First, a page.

1. Not finding help here? Sign up for a free 30min tutor trial with Chegg Tutors
    Dismiss Notice
Dismiss Notice
Join Physics Forums Today!
The friendliest, high quality science and math community on the planet! Everyone who loves science is here!

How to find this spin component

  1. Sep 16, 2007 #1
    We know that [tex] S_x = \frac{\hbar}{2} \left( |+ \rangle \langle - | + | - \rangle \langle+| \right)[/tex]

    But what is [tex]|S_x ; + \rangle[/tex]?

    I think my text says [tex]|S_x ; + \rangle = \frac{1}{\sqrt{2}} \left( |+ \rangle + | - \rangle \right)[/tex] but i dont know how they got this.

    I feel like this is a trivial question but I'm not sure how one finds [tex]|S_x ; + \rangle[/tex]
     
  2. jcsd
  3. Sep 17, 2007 #2

    dextercioby

    User Avatar
    Science Advisor
    Homework Helper

    But WHAT is [itex] |S_{x},+\rangle [/itex] ?? I've never seen this notation before...And it's not that i've looked into one book...:rolleyes: I haven't looked in your book, apparently, you might share with us the title and the author...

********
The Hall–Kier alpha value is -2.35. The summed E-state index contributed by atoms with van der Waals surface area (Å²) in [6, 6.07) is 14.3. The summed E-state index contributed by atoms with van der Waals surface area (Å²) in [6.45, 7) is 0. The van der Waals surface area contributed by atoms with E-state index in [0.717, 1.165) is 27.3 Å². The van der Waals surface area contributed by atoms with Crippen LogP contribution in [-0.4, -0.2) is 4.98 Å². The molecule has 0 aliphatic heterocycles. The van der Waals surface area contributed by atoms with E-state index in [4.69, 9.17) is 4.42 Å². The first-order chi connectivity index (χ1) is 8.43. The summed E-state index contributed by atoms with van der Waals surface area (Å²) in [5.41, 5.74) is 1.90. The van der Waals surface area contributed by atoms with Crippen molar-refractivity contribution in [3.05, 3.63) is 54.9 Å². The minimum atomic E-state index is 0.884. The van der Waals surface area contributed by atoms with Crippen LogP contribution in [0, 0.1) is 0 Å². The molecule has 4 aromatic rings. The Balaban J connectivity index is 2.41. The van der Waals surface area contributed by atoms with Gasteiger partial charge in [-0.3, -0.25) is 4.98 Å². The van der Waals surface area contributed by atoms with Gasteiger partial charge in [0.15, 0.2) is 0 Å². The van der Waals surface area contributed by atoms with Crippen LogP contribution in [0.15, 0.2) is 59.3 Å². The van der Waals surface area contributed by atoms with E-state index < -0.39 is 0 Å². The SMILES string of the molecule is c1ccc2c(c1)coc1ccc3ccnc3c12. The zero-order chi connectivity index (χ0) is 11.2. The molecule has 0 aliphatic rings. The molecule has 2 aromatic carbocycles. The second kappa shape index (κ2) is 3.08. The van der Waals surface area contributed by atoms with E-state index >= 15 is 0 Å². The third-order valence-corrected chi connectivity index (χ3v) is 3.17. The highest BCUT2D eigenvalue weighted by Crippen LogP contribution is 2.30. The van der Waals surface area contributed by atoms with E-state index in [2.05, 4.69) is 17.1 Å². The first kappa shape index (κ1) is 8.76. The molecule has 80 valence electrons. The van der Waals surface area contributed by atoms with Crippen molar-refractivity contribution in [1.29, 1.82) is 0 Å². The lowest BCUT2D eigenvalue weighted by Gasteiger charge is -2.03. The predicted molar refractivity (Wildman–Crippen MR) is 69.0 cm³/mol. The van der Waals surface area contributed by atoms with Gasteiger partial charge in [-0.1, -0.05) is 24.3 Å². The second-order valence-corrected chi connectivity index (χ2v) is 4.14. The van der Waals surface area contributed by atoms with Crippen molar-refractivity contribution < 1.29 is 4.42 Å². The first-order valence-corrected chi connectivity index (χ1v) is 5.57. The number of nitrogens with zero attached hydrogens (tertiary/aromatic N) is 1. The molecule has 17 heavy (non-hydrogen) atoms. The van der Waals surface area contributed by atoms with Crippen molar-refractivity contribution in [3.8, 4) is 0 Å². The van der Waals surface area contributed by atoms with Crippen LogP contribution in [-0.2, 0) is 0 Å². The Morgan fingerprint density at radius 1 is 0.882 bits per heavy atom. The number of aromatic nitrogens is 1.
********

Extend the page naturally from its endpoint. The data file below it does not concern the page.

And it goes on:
4. Sep 17, 2007 #3
    I imagine that it's the positive spin direction for S_x.

    OP: it's just an eigenvector -- so you find it in the same way that you find any eigenvectors. If it helps, write S_x as a matrix, in the |+>, |-> basis that you've got things in.
     
  5. Sep 17, 2007 #4
    I just figured it out.

    I am using * as the dot product

    [tex]S * \hat n | S * \hat n ; + \rangle = \frac{ \hbar}{2} | S * \hat n ; + \rangle [/tex]
    [tex]| S * \hat n ; + \rangle = \cos \frac{\beta}{2} |+ \rangle + \sin \frac{\beta}{2} e^{i \alpha} | - \rangle [/tex]

    where beta is the polar angle and alpha is the azimuthal angle.

    therefore, an S_x measurement would be where beta = pi/2 and alpha =0

    since the S_x measurement would yield +hbar/2, we get:

    [tex]| S_x; + \rangle = \cos \frac{\pi/2}{2} |+ \rangle + \sin \frac{\pi/2}{2} e^{0} | - \rangle [/tex]

    therefore:
    [tex]|S_x ; + \rangle = \frac{1}{\sqrt{2}} \left( |+ \rangle + | - \rangle \right)[/tex]
     
    Last edited: Sep 17, 2007
  6. Sep 17, 2007 #5

    nrqed

    User Avatar
    Science Advisor
    Homework Helper
    Gold Member

    They want the state which is an eigenstate of Sx with the eigenvalue +hbar/2.

    So you could write [tex]|S_x ; + \rangle = \alpha
    |+ \rangle + \beta |-
    \rangle [/tex]

    and apply S_x, imposing [itex] S_x |S_x; + > = \frac{\hbar}{2} |S_x;+> [/itex] and then solve for alpha and beta (and normalize at the end)
     
Know someone interested in this topic? Share this thread via Reddit, Google+, Twitter, or Facebook

Have something to add?



Similar Discussions: How to find this spin component
  1. Finding spin state. (Replies: 3)

Loading...